A con. A lie. A guarantee your kids will become drug addicts. I think I've heard all the anti-Santa diatribes I can take this holiday season. The grumpy mom in Miracle on 34th Street who refused to let her daughter believe in the big guy with the beard was sweet and cuddly compared to the Santa hate that seems to be oozing out on the Internet this holiday season.
I get it! Not every parent on the block wants their kid believing in Santa Claus! But even as I'm typing this with my home-sick-from-school 7-year-old buzzing around, I'm carefully hiding my laptop screen because I want my child to believe in Santa Claus for as long as she possible can.
In truth, I can't remember what it was like to believe in Santa. I remember only the moment when I learned that there was no magical man visiting houses 'round the world every Christmas Eve. I was lying in the nurse's office of my elementary school with a belly ache and -- nosy even then -- listening to the goings on in the main office next door when I heard our gym teacher (and father of one of my childhood best friends) talking about "playing Santa Claus" for his kids.
I didn't, as the real hardcore haters of Old St. Nick will warn, become a rebel overnight, refusing to take anything my parents said at face value. I've never done drugs, nor did I suffer from some sort of post traumatic stress disorder over the revelation.
I simply grew up a bit, earlier than my parents expected or hoped. Looking at my daughter's face as she settled next to Santa on Saturday afternoon, I understand why they let me believe some fat guy in a red suit brought me the things they worked so hard to buy.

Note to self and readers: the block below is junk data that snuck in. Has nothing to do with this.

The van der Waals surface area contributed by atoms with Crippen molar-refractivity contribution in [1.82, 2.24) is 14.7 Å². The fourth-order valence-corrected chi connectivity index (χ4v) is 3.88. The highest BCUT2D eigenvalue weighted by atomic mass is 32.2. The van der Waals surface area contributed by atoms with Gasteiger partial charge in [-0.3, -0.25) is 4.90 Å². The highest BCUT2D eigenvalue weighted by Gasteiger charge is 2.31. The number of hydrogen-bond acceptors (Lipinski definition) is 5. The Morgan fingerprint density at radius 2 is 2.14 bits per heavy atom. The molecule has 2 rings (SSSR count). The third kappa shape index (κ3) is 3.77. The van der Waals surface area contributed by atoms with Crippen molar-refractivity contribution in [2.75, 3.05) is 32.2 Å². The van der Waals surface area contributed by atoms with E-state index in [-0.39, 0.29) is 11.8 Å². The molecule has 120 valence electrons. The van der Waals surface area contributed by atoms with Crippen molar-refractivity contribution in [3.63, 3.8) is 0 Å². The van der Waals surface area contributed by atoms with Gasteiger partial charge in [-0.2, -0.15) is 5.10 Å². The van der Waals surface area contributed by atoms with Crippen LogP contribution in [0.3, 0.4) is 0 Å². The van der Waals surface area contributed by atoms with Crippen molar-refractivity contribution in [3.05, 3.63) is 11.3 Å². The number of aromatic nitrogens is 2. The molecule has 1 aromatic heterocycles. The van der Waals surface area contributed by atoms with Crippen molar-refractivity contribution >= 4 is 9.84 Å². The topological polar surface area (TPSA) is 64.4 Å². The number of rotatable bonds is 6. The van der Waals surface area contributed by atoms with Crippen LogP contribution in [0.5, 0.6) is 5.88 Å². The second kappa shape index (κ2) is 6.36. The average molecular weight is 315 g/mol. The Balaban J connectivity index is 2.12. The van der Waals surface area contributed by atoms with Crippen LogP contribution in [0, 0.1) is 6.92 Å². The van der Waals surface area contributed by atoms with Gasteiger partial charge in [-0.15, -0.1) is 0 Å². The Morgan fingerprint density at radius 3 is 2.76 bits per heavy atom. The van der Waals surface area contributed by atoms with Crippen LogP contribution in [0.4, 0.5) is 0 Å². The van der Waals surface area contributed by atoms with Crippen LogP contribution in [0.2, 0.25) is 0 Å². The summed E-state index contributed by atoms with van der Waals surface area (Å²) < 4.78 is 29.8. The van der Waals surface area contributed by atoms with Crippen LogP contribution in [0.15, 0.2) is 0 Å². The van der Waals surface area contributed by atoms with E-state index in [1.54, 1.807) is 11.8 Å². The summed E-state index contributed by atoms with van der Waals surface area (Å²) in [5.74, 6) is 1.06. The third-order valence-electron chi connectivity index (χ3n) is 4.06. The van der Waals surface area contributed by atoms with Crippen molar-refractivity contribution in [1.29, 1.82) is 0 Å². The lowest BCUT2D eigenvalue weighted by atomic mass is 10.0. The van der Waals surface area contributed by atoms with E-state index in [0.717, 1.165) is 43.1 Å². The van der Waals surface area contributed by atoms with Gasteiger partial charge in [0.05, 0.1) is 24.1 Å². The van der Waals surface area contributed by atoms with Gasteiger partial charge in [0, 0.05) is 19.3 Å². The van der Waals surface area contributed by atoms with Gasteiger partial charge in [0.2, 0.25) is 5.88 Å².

On her face I saw magic, pure and simple. She couldn't explain why this man she doesn't see during the year knew her name, her mother's name, knew that she had a new puppy (all benefits of a hometown Santa who is Facebook friends with your mother), but she doesn't even try. She accepts, on blind faith, that there is someone in this world who loves children so much that he'll go the ends of the earth to make them happy.
For us, Santa is not about torturing our child with a threat so she'll behave (I tried it once, and I will never do it again). Santa is about something so much greater and happier, something good in her life rather than the other way around.
At 7, she's already learned about unhappiness. She's seen great-grandparents die, lost beloved pets. She's dealt with bullies and bitter disappointment. I can't shield her from everything, nor do I want to. She needs to learn about the real world.
And yet, I'd rather she learn about it slowly, in bits and pieces. She's still just a child, a little girl lucky to be growing up in American in 2012, in a time and place where childhood is valued, where having a real childhood is still possible.
My little girl wants to believe in magic, and I can let her! It is one of the glorious gifts I as her mother can bestow on her.
I don't have to put her to work the way generations of parents before me. I don't have to treat her as a malleable doll of sorts, ignoring her feelings as generations of parents before me thought was appropriate.
And one day, long after the magic has ended, I hope she looks back and appreciates the time she had, the time when there was no reason to question that there were still people in this world with hearts so large that they're filled with all the children of the world. I hope that if she decides to have children, they too are given this magical gift.
What about you? Do you buy into Santa in your household?
Image by Jeanne Sager